Learning Objective 1: The learner will be able to discover a new stress reduction technique.
Learning Objective 2: The learner will be able to use the progressive muscle technique as part of their daily activities.
The purpose of this study was to determine the extent to which progressive muscular relaxation training can facilitate reduction in the stress experienced by medical nurses at Siriraj Hospital, Thailand.
A longitudinal experimental design was used to explore the efficacy of progressive muscular relaxation reducing the stress level of medical nurses. Subjects were randomly assigned to one of two treatments: progressive muscular relaxation using audio recorded instructions and a live instructor (Arm A) or progressive muscular relaxation by using audio recorded instructions and a handbook (Arm B). Subjects in each group participated in two session of progressive muscular relaxation sessions per week for four weeks, either with the live instructor or using their handbook. All subjects were pre-, post-, and follow-up posttested for stress with the Stress Measurement Model of Dougan and others.
Thirty internal medicine nurses at Siriraj Hospital, Thailand participated in the study. The nurses who practiced progressive muscular relaxation using audio recorded instructions and the live instructor demonstrated statistically significant decrease in the stress levels after the intervention (p<0.01) and continued to decrease significantly after 8 weeks (p<0.01). In addition, Arm A showed statistically significant decrease in stress levels when compare to Arm B (p<0.01) immediately after the intervention. Arm B showed some decrease in the stress level immediately after the intervention and at the 8-week follow-up, however these were not statistically significant.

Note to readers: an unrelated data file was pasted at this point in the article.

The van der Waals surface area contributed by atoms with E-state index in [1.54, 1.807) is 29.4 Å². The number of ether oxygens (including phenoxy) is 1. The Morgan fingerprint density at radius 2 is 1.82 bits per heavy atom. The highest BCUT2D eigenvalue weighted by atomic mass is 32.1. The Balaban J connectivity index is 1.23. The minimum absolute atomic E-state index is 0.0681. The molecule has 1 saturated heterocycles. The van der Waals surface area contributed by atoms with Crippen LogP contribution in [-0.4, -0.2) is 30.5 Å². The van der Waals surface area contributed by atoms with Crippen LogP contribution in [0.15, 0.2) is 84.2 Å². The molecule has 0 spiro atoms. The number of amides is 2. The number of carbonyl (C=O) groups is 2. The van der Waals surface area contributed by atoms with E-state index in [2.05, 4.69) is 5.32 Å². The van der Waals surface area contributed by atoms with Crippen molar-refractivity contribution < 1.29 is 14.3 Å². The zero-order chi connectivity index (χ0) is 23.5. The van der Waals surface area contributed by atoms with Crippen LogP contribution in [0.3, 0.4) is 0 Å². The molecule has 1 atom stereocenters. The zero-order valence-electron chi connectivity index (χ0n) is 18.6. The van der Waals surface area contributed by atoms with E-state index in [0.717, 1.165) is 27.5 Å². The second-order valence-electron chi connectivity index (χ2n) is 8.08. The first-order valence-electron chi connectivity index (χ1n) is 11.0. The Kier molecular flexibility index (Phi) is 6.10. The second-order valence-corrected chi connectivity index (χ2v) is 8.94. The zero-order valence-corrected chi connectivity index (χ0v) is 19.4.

The study finding revealed strong, preliminary evidence that progressive muscle relaxation training by audio-recoded instructions and with a live instructor was an effective method for reducing the stress level in medical nurses at Siriraj Hospital, Thailand. Stress reduction is likely to have a beneficial effect for the medical nurses themselves, and the quality of patient care they deliver. Larger studies are essential to confirm the findings of this pilot study.